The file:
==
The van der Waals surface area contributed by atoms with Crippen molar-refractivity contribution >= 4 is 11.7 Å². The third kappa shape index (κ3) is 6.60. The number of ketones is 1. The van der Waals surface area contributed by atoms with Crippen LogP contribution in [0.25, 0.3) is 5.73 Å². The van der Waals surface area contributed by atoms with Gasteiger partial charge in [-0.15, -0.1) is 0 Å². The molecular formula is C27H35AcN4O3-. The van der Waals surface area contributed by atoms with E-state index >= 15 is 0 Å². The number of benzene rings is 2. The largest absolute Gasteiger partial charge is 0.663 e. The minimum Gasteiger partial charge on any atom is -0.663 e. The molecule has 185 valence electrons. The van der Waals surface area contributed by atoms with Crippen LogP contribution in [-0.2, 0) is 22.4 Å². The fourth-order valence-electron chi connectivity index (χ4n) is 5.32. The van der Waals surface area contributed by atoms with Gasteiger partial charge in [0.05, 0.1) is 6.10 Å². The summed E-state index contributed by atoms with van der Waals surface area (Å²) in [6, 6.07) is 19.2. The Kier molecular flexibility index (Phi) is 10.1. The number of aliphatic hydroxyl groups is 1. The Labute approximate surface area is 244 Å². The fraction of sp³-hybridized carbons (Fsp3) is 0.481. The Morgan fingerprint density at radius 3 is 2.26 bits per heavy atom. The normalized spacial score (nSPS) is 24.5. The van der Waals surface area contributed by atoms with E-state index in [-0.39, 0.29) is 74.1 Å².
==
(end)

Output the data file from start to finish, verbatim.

The van der Waals surface area contributed by atoms with Crippen molar-refractivity contribution >= 4 is 11.7 Å². The third kappa shape index (κ3) is 6.60. The number of ketones is 1. The van der Waals surface area contributed by atoms with Crippen LogP contribution in [0.25, 0.3) is 5.73 Å². The van der Waals surface area contributed by atoms with Gasteiger partial charge in [-0.15, -0.1) is 0 Å². The molecular formula is C27H35AcN4O3-. The van der Waals surface area contributed by atoms with E-state index >= 15 is 0 Å². The number of benzene rings is 2. The largest absolute Gasteiger partial charge is 0.663 e. The minimum Gasteiger partial charge on any atom is -0.663 e. The molecule has 185 valence electrons. The van der Waals surface area contributed by atoms with Crippen LogP contribution in [-0.2, 0) is 22.4 Å². The fourth-order valence-electron chi connectivity index (χ4n) is 5.32. The van der Waals surface area contributed by atoms with Gasteiger partial charge in [0.05, 0.1) is 6.10 Å². The summed E-state index contributed by atoms with van der Waals surface area (Å²) in [6, 6.07) is 19.2. The Kier molecular flexibility index (Phi) is 10.1. The number of aliphatic hydroxyl groups is 1. The Labute approximate surface area is 244 Å². The fraction of sp³-hybridized carbons (Fsp3) is 0.481. The Morgan fingerprint density at radius 3 is 2.26 bits per heavy atom. The normalized spacial score (nSPS) is 24.5. The van der Waals surface area contributed by atoms with E-state index in [-0.39, 0.29) is 74.1 Å².